This way impassioned ideas do not get personalized into unnecessary conflict.
A Quarterly Realignment Process to Address Change & Disagreement
Once a quarter, usually when teams are reviewing and setting the next quarter's goals, teams should also take the opportunity air out any concerns through a realignment process.
This process creates an intentional space where founders all agree to look at past performance and give feedback openly without fear.
The process should include:
1. The values underlying the conversation
2. A model and expectations for giving and receiving feedback
3. Steps to break any impasse (should it occur)
4. Memorializing the conversation and next steps via an email, a Google doc, or some other method so you can look backward to see what was agreed
Everyone should also agree that while you are using the quarterly realignment process, the values and expectations that were agreed upon before are not open to change.
This will ensure that the process is used in the way that it should be – to address change – while keeping things moving forward.
A Formal Conflict Resolution Process
Lastly, when realignment efforts fail and the team is having major conflict, a formal conflict resolution process included in their founder agreement can be a last-ditch effort to save the relationship and the business.
A formal conflict resolution process should have multiple steps:
Step 1: Informal Discussion to Find a Solution
The founders should all discuss the problem openly, anchored in their values. Whatever the problem is, think about how the values come alive during the discussion and any decision you all ultimately make.
Step 2a: Take a Vote as a Founder Team
If Step 1 does not yield any result, take a vote as a team. In two-person teams, this obviously results in a deadlock. In three or four-person teams, a vote can break an impasse, but you must ensure everyone agrees with the decision afterward. This can be the hardest thing about this step.
Step 2b: Involve a Third Party
This can be your board of directors, an advisor, or someone that everyone trusts. Here, concentrate on getting an outside perspective on the problem and how to move forward amicably. Be mindful, though, that a board of directors may have specific interests in mind (such as safeguarding the company) that could impact their outside perspective.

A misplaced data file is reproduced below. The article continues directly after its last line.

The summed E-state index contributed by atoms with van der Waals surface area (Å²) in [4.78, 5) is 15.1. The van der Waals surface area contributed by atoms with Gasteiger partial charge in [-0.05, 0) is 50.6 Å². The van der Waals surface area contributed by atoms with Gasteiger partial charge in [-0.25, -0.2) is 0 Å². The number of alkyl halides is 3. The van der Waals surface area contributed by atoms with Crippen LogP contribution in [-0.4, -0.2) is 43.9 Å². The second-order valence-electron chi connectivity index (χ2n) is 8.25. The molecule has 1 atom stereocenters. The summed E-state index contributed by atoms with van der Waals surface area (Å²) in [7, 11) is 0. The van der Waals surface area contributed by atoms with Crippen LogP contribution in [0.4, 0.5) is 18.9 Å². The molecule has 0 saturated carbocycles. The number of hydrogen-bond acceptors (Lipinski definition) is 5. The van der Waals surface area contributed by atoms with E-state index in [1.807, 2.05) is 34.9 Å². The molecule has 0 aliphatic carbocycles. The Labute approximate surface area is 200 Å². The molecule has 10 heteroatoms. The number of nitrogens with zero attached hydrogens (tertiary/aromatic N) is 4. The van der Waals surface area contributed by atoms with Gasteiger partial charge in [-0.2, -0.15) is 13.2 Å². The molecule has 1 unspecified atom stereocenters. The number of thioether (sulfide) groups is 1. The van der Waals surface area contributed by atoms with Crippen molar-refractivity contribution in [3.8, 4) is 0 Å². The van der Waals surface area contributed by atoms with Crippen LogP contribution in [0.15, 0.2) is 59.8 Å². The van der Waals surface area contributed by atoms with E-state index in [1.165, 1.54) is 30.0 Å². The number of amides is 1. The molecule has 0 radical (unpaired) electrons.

Step 3: Hire a Mediator or an Executive Coach
The last step of the conflict resolution process ensures that should there be no agreement, an outside party that is an expert in working with startup teams is brought in to help move things along.
💡 Sample Language: Should we have a problem, issue, or otherwise can agree on a decision, we, the founding team, decide to do the following:
Step 1: Informally Negotiate Amongst Ourselves to Arrive at a Mutually Acceptable Decision
Should Step 1 not yield a positive result, we will either as part of Step 2 in this conflict resolution process: 1) Take a non-binding vote as a founding team to decide on whether or not we can agree on next steps together; or 2) Involve an outside third party, such as a member of the board, an advisor, or someone we all mutually trust to help us break any impasse or deadlock
And should Step 2 not yield a positive result, as a last ditch effort, we agree that Step 3 will involve contracting a mediator or executive coach with expertise working with startup teams to help us move forward constructively.
Optional Step: Arbitration
Some teams may benefit from having the last step within their founder agreement that any such disputes that arise will be submitted to binding arbitration. What that means is that once submitted, the agreed-upon arbitrator will ultimately make a decision that is binding.
The pros of adding this provision are that it removes the threat of litigation while an obvious con is that it removes the ability to self-determine the end result.
Choose for yourself and your team what might be more appropriate for your situation.
Startups are risky businesses. Your founder team will have to execute in an environment that has a lot of uncertainty. Making sure you all stay high-performing is ensuring that you have the key provisions in your founder agreement that you can rely on if and when things do go south. It may just save your company and, most importantly, your business relationship too!